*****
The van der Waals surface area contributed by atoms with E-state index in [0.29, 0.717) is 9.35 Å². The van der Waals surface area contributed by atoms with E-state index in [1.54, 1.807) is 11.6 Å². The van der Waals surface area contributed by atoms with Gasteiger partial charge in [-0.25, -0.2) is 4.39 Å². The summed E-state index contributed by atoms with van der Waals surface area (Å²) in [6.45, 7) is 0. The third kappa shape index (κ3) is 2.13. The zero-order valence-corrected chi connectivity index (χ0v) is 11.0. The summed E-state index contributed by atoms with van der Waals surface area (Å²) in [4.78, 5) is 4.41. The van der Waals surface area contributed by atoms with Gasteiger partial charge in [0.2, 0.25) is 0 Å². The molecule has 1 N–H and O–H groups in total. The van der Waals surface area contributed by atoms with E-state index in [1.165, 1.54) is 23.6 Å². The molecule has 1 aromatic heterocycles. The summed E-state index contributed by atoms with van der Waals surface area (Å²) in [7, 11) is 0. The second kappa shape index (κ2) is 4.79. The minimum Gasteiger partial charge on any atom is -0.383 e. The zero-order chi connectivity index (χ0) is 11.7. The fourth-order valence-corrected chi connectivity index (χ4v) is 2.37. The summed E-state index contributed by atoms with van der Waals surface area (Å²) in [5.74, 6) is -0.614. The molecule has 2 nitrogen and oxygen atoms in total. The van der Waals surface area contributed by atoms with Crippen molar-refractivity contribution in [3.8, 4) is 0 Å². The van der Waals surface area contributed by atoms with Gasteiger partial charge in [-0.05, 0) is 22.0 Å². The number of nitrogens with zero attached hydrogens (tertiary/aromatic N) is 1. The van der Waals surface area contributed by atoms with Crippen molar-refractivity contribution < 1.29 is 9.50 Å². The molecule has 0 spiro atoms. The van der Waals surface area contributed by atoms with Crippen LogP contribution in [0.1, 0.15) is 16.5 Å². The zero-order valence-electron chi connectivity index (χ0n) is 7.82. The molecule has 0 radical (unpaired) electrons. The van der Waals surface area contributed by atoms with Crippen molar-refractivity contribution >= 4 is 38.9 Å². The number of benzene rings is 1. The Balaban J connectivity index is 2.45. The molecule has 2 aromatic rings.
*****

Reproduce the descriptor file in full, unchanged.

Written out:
The van der Waals surface area contributed by atoms with E-state index in [0.29, 0.717) is 9.35 Å². The van der Waals surface area contributed by atoms with E-state index in [1.54, 1.807) is 11.6 Å². The van der Waals surface area contributed by atoms with Gasteiger partial charge in [-0.25, -0.2) is 4.39 Å². The summed E-state index contributed by atoms with van der Waals surface area (Å²) in [6.45, 7) is 0. The third kappa shape index (κ3) is 2.13. The zero-order valence-corrected chi connectivity index (χ0v) is 11.0. The summed E-state index contributed by atoms with van der Waals surface area (Å²) in [4.78, 5) is 4.41. The van der Waals surface area contributed by atoms with Gasteiger partial charge in [0.2, 0.25) is 0 Å². The molecule has 1 N–H and O–H groups in total. The van der Waals surface area contributed by atoms with E-state index in [1.165, 1.54) is 23.6 Å². The molecule has 1 aromatic heterocycles. The summed E-state index contributed by atoms with van der Waals surface area (Å²) in [7, 11) is 0. The second kappa shape index (κ2) is 4.79. The minimum Gasteiger partial charge on any atom is -0.383 e. The zero-order chi connectivity index (χ0) is 11.7. The fourth-order valence-corrected chi connectivity index (χ4v) is 2.37. The summed E-state index contributed by atoms with van der Waals surface area (Å²) in [5.74, 6) is -0.614. The molecule has 2 nitrogen and oxygen atoms in total. The van der Waals surface area contributed by atoms with Crippen molar-refractivity contribution in [3.8, 4) is 0 Å². The van der Waals surface area contributed by atoms with Gasteiger partial charge in [-0.05, 0) is 22.0 Å². The number of nitrogens with zero attached hydrogens (tertiary/aromatic N) is 1. The van der Waals surface area contributed by atoms with Crippen molar-refractivity contribution < 1.29 is 9.50 Å². The molecule has 0 spiro atoms. The van der Waals surface area contributed by atoms with Crippen LogP contribution in [0.1, 0.15) is 16.5 Å². The zero-order valence-electron chi connectivity index (χ0n) is 7.82. The molecule has 0 radical (unpaired) electrons. The van der Waals surface area contributed by atoms with Crippen molar-refractivity contribution >= 4 is 38.9 Å². The number of benzene rings is 1. The Balaban J connectivity index is 2.45. The molecule has 2 aromatic rings.